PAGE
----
Princeton Roots Tour

Join us for a free private tour of William Tennent’s house (which originally housed the Log College), the adjacent site where the Log College building once stood, Tennent’s gravesite, and the church in which his two sons (who also traveled to the UK


 
 This is a Free Event

Co-sponsored by the Princetoniana Committee of the Alumni Council
Princeton Area Alumni Association,
&
The Princeton Club of Philadelphia. 
 

SATURDAY, OCTOBER 19th
 
TOUR BEGINS @10:00AM
 
 
 

The Log College in Neshaminy, PA, is part of the DNA of Princeton.  It operated from 1726 to 1745 under the tutelage of William Tennent.  After he died, 5 of the College's alumni and faculty, including Tennent's two sons, joined Jonathan Dickinson in 1746 in Elizabeth, NJ, and became the inaugural Trustees of the newly-chartered College of New Jersey.  While a plaque on Nassau Hall talks about the Log College as a direct predecessor of Princeton, the relationship is more indirect.  We will have a free private tour of William Tennent’s house (which originally housed the Log College), the adjacent site where the Log College building once stood, Tennent’s gravesite, and the church in which his two sons (who also traveled to the UK to raise funds for building Nassau Hall) first preached.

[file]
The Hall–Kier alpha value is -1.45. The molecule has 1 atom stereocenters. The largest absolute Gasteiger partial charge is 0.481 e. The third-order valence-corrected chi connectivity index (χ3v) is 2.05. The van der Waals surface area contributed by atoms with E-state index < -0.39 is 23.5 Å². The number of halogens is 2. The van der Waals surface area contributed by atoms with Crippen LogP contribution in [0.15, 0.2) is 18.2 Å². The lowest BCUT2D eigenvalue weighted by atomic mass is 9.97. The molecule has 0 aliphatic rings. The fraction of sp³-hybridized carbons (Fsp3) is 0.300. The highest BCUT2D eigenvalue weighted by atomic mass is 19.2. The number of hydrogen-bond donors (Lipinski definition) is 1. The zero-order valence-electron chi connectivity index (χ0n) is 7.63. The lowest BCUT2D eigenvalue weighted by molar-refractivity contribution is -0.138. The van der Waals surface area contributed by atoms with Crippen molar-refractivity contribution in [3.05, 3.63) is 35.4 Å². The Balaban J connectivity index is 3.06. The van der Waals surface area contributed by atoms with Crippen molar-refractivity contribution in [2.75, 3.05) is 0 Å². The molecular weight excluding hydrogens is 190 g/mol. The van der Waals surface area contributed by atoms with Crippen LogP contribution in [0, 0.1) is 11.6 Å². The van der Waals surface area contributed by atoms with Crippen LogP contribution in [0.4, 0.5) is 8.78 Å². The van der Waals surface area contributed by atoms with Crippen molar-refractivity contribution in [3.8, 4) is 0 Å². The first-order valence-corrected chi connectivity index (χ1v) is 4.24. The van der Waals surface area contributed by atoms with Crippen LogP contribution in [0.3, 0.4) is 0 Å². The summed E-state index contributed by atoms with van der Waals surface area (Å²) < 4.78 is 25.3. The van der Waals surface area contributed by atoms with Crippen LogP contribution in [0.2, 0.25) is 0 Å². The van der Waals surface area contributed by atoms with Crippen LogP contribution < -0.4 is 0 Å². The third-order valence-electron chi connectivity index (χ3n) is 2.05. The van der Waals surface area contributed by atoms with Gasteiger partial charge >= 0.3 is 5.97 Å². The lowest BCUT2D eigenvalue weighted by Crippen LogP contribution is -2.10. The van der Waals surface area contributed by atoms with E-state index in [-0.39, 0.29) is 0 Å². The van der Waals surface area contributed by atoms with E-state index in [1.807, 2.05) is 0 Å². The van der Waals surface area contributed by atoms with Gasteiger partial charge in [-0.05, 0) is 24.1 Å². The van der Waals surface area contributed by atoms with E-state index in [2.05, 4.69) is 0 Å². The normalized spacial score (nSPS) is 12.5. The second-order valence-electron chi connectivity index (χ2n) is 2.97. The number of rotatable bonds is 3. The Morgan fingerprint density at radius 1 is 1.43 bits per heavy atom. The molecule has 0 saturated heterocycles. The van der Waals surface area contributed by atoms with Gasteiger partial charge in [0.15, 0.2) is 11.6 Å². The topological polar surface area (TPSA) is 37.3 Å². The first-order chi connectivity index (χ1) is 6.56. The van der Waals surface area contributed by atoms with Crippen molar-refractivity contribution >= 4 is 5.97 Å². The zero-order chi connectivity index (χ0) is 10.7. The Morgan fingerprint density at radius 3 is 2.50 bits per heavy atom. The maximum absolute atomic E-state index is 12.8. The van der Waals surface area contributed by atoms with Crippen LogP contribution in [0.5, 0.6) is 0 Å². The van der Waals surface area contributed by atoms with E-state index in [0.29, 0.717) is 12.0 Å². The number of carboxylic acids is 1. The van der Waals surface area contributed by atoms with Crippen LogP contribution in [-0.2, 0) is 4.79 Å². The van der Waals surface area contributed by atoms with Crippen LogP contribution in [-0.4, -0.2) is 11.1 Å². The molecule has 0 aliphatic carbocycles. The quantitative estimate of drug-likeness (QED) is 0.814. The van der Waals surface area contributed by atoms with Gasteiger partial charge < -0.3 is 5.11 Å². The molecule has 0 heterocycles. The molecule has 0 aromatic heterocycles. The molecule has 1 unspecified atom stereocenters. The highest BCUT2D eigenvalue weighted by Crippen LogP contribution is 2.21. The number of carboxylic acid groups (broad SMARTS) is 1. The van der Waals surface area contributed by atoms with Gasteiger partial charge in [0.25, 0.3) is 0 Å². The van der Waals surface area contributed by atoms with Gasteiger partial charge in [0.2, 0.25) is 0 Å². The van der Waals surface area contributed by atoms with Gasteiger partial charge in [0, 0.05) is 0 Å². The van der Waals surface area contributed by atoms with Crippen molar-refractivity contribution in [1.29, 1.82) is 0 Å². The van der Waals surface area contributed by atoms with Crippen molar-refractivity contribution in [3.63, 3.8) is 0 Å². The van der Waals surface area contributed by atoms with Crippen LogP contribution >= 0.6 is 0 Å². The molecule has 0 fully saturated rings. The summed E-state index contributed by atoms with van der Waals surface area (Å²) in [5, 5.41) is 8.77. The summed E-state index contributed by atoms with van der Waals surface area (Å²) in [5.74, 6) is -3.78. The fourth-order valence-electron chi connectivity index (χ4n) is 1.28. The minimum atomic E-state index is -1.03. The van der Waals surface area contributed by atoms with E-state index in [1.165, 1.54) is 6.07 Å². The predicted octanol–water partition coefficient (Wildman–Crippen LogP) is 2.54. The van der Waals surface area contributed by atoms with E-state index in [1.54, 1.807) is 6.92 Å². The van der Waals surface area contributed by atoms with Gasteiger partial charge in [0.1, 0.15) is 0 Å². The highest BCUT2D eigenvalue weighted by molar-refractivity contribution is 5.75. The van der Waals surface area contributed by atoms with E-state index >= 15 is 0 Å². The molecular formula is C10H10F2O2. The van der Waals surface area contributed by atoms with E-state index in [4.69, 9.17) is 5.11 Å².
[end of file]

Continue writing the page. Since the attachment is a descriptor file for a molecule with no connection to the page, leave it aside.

TOUR SCHEDULE STARTING @ 10:00AM:

 

 

We will start at the Neshaminy Cemetery 1495 West Bristol Road; Warminster, PA 18974, where William Tennent is buried ( https://www.findagrave.com/memorial/19255738/william-tennent

https://www.localcemeteries.net/bucks-county/2018/7/30/neshaminy-warwick-cemetery)

 

        Then we’ll go to the Neshaminy-Warwick Presbyterian Church; 1401 Meetinghouse Road, Warminster PA 18974 Tel: 215-343-6060, where William Tennent’s sons (2 of the initial trustees of Princeton, and who did the fundraising for building Nassau Hall) preached their first sermons (http://www.nwpc.net/)

 

         Then to the William Tennent House, 880 Old York Road (PA 263), where he lived, and where the Log College was housed from 1727 to about 1735)  https://williamtennenthouse.org/

 

          The sign on the road where the Log College was situated from 1736-1745, is near 885 Old York Road.  https://www.hmdb.org/marker.asp?marker=21486

          

Then drive some back roads in Bucks CountyWe will end up at Conshohocken Brewery run by Ken Buonocore ’08, for some optional libations.


 


Please let Sev Onyshkevych '83 know if you are planning

 

to attend or have any questions. 

 

vsevolod@alumni.princeton.edu

 

Subsequent “Roots” tours of the original locations of the College of New Jersey in Elizabeth and Newark are anticipated to follow …